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An Open Love Letter to Jackson Hole

It’s funny how one’s path, to a vast extent, is determined by coincidence.

For me, randomly running into Jackson local/legend Rich Goodwin at the Arctic Challenge back in 2004 was one of those life-altering moments.
Our meeting led to my band shooting a music video in the Tetons with Rich, and spending a few days in Jackson in October 2007, which naturally left me wanting to return during the winter season.


The next year I had a few weeks off, called Rich and flew right over. Honestly, I hadn’t really enjoyed or been that into snowboarding for many years. I had sustained too many injuries and felt like the scene, which back in the ’90s pretty much defined me as a person, was gradually dissolving (for starters, suddenly snowboarders were hanging out with skiers — when did that happen?).

Anyway, I flew over and discovered local/global shred hero Travis Rice was hosting an event that week. It was the inaugural Natural Selection competition.

I’d never done any serious photography but I needed some cash, so I emailed Norway’s premier snowzine and offered “my services” (and then headed out to purchase my first camera). To anyone who was there during that beyond-epic week, I really don’t need to describe what went down. Let’s just say I rediscovered my love for snowboarding, reconnected with the scene, and to some extent, jumpstarted a career of sorts in photography. And, yeah, totally fuckin’ fell in love with the mountainous paradise on Earth that is Jackson. Five years later, I quit my “day job” as a physician in order to pursue the dream that had been evolving ever since that life changing week in Jackson: Making a documentary about the all too unknown yet infamous snowboarding scene in Northern Norway in the early to mid-90s.

See, I was born and raised in a small town maybe not that different from Jackson. Tromsø, Norway is a small college town deep inside the Arctic with vast mountainous terrain, long, cold and dark winters yet a truly inspirational, warm-hearted and ultra vibrant (counter) culture scene. Far away from any international airport and way pre-Internet, Tromsø’s mountains were our playgrounds. And the scene was progressive. I don’t think the first pros that came up here for the now legendary Arctic Open contest (not Challenge, that was way later), in 1997 knew what was about to hit them when local hero — who was 16 years old at the time – Stian Tapani Gundersen stomped the first ever documented cab 1260 in a contest (again, this was 1997)!

So since that week in Jackson, and upon coming back to Tromsø and linking up with my old shred homies, I kinda asked myself: Whatever happened to all these guys? So I started making calls and searching for people on Facebook. Fifteen guys, 15 stories, and 15 drastically different life paths. We needed to bring the guys back together somehow. So in January 2012 we started shooting for the documentary (or the meta-snowboard movie, if you will) There’s Always Next Season. Fifteen years overdue (some of the guys hadn’t been riding for more than a decade), we were trying to make the film we were suppose to make back in 1997.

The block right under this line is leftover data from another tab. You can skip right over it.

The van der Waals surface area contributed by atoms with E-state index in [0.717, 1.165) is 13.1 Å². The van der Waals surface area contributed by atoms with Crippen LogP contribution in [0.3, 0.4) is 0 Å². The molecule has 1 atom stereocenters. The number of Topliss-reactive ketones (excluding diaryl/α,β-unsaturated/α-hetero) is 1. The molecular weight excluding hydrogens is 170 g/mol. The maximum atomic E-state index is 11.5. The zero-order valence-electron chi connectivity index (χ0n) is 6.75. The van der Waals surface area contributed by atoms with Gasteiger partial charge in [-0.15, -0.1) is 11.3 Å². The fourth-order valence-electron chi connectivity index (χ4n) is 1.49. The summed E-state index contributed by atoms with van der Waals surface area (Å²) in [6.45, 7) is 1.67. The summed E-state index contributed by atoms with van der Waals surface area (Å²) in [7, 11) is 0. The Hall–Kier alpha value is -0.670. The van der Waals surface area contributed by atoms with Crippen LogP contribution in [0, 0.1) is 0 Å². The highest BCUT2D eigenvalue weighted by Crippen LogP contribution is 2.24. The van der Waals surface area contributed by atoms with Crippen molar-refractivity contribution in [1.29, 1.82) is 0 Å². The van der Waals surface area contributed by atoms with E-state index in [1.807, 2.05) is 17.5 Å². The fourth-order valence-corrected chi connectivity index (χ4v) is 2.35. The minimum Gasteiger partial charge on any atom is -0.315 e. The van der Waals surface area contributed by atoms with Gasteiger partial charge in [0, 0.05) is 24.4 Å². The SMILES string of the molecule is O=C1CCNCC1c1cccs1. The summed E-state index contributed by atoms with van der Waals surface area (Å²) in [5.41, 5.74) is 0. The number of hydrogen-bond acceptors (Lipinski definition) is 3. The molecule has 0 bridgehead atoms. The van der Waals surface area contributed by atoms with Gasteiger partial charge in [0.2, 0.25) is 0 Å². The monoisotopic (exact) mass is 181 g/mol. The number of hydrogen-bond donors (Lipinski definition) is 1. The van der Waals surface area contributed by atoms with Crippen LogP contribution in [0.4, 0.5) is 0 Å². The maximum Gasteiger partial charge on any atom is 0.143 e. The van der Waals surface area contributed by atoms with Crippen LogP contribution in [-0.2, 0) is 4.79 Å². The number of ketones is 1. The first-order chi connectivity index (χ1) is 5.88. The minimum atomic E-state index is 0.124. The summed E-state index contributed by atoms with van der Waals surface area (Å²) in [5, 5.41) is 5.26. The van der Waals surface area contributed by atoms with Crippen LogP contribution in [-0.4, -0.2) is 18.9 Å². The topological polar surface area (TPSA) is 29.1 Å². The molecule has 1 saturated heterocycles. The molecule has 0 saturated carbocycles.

And what better place to start than in Jackson — an idyllic place we merely dreamed of in our pre-adolescent heydays. So I called Mr. Goodwin and he set it all up. And by “all” I mean Lance Pitman — the man, the myth, the legend. I guess it was some time during our first near-catastrophic snowmobile mission into an unnamed backcountry area when I first asked Lance if Rich had informed him what kind of a crew he was bringing out into his very own backyard. “Rich just said something about a Norwegian film crew.”

OK, so he left out the whole part about the group consisting of washed up ex-“riders,” who had barely seen a snowmobile. I guess he realized this once we managed to leave him behind during the only time his snowmobile flipped coming out of a sketchy-ass hill climb. (Hey Lance, if you’re reading this: You know how sorry we are!)

How we all made it back alive from that trip still amazes me. But somehow we did. And even managed to produce something resembling snowboard film-worthy footage (by 1997 standards, that is, but still, whatever). Fact of the matter was, we were in Jackson and suddenly this group of 30-something “grown” men was transformed (mentally at least), into fierce teen shredders, pretty much re-living the dream we once shared. Doing laps on Teton Pass, catching bottomless pow in Green River Bowl or getting lost on a snowmobile deep inside the Wyoming backcountry, nothing else matters, whatever your background or current life situation, it’s just you, your board, your best bros and the mountain before you.

So if you ever lose faith in snowboarding, just go to Jackson. It will come back, and hit you hard.

To all you fine people that make Jackson what it is, much appreciation. And hopefully see you again come next season.


There’s Always Next Season was originally set to premiere in January 2013, however, the date was recently postponed until January 2014. They still have no sponsors and few people of the industry truly believe it will ever be completed. Visit to keep track of the guys’ last fight for recognition.